You know that getting a massage can help you relax and relieve stress, right? And you definitely know it feels great, too. But all too often it seems to come with underlying guilt of feeling like you’re spending frivolously on some unnecessary luxury, like a solid gold toilet seat or a perm for your Pomeranian.
Well, feel free to get your rub on, because here are three totally legitimate reasons why massage therapy is worth every penny spent.
Getting a massage is good for your health? Yep! First of all, when you’re stressed, your body releasing the hormone cortisol which lowers the body’s defenses. There have been clinical studies done that show getting a massage can naturally increase the immune system’s natural “killer cells.” So what are these “natural killers”? These cells are like the head honchos of the immune system – they kill cancer cells, bacteria, viruses and more!
Anxiety & Depression
Speaking of cortisol, researchers have measured the stress hormone cortisol before and after massage and have found it to relieve depression and anxiety in the participants. Cortisol has been known to increase blood pressure and suppress the immune system, but massage helps lower the hormone’s levels in the body. It also increases serotonin and dopamine – the body’s natural “happy” hormones. Massage also does a great job of releasing the body’s toxins by stimulating blood flow, which naturally makes you feel better, too. Massage is also said to help balance and connect the body and mind, providing relaxation and peace, which significantly reduces depression and anxiety, as well.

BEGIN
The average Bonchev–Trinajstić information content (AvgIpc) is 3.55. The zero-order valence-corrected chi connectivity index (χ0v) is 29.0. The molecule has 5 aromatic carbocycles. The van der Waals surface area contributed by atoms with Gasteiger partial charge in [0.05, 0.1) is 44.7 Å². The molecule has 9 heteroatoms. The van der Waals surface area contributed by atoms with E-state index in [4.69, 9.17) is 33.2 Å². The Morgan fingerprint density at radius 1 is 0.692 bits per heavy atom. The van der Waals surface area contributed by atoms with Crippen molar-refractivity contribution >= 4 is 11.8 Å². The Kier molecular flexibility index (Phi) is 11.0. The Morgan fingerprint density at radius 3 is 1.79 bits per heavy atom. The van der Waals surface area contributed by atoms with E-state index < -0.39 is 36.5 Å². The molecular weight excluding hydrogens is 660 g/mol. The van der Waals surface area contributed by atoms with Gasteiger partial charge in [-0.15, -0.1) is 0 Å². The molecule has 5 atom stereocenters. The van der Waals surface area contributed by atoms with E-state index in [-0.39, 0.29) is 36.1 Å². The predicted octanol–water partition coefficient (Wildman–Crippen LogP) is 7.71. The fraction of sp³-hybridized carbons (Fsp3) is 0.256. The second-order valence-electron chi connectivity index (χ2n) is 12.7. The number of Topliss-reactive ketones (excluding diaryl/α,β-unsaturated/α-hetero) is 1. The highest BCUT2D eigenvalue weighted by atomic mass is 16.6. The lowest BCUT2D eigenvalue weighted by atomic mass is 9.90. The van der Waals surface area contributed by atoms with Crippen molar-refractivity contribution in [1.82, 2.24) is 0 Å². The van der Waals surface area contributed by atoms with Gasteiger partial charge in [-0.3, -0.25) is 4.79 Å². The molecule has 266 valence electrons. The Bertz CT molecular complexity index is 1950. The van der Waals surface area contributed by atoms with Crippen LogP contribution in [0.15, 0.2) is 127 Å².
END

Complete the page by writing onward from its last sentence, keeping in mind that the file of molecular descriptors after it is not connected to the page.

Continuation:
A reported 80 percent of working adults have sedentary jobs. Receptionists, office managers, researchers, writers and more. It’s a well known fact that desk jobs, particularly those involving computers and typing (as is most likely the case), lead to severe neck, shoulder and back tension. This is called postural stress. Regular massage helps to relieve this tension so that the muscles are loosened and relaxed, allowing the body to go back to a more natural and comfortable position in which the ligaments are more free to move properly.
In today’s society, we tend to be deprived of human touch. What with social media and texting, a lot of our interactions are not done face to face. In some cases, this can lead to emotional distress. Emotional distress can lead to physical ailments. Our bodies are machines; all parts need to be in good working order or it all starts to run down. Humans need physical stimulation. The moral of the story is, if you begin to feel like your weekly – or monthly – massage is becoming an overindulgence, think again. Massage therapy has been linked to a wide variety of scientific studies to prove its value and benefit.
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